Saudi Arabia has announced it will lift a ban on commercial cinemas that has lasted more than three decades.
The ministry of culture and information said it would begin issuing licences immediately and that the first cinemas were expected to open in March 2018.
The measure is part of Crown Prince Mohammed bin Salman's Vision 2030 social and economic reform programme.
The conservative Muslim kingdom had cinemas in the 1970s, but clerics persuaded authorities to close them.
As recently as January, Grand Mufti Sheikh Abdul Aziz Al al-Sheikh reportedly warned of the "depravity" of cinemas, saying they would corrupt morals if allowed.
Saudi Arabia's royal family and religious establishment adhere to an austere form of Sunni Islam known as Wahhabism, and Islamic codes of behaviour and dress are strictly enforced.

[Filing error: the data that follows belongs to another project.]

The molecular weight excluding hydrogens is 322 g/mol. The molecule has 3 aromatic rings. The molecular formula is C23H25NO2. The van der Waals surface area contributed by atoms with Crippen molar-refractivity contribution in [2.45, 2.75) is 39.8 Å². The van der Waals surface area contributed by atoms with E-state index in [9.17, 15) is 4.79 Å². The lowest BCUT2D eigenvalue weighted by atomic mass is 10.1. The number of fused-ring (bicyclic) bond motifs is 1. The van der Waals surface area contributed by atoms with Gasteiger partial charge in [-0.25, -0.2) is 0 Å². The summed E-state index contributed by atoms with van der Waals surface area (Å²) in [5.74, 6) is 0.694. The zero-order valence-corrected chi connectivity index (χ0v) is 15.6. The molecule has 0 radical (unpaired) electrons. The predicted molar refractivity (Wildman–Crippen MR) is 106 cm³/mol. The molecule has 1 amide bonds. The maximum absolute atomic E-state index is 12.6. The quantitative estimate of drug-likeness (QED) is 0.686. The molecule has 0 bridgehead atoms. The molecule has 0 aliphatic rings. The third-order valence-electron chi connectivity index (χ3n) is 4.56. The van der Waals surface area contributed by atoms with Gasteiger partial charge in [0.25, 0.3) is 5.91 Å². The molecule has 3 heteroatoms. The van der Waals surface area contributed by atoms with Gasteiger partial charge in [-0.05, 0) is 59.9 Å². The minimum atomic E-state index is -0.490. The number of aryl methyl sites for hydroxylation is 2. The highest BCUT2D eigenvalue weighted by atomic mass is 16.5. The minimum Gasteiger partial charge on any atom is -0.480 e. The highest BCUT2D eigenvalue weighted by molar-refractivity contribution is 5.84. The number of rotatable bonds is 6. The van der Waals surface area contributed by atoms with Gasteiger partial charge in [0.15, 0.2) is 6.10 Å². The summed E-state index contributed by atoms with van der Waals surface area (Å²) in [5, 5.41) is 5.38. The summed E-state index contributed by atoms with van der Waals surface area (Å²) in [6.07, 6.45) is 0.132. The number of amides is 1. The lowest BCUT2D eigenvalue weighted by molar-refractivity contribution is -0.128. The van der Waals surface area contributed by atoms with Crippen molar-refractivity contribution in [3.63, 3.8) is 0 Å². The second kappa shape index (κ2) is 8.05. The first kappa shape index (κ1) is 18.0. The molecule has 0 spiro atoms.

Saudis 'want return to moderate Islam’
Prince Mohammed: Power behind the throne
End of women driving ban reflects deep changes in society
A statement issued by the culture ministry on Monday said the decision to license cinemas was "central to the government's programme to encourage an open and rich domestic culture for Saudis".
"This marks a watershed moment in the development of the cultural economy in the Kingdom," Culture Minister Awwad Alawwad said.
"Opening cinemas will act as a catalyst for economic growth and diversification; by developing the broader cultural sector we will create new employment and training opportunities, as well as enriching the kingdom's entertainment options."
According to Saudi authorities, Vision 2030 aims to increase Saudi household spending on cultural and entertainment activities from 2.9 percent to 6 percent by 2030.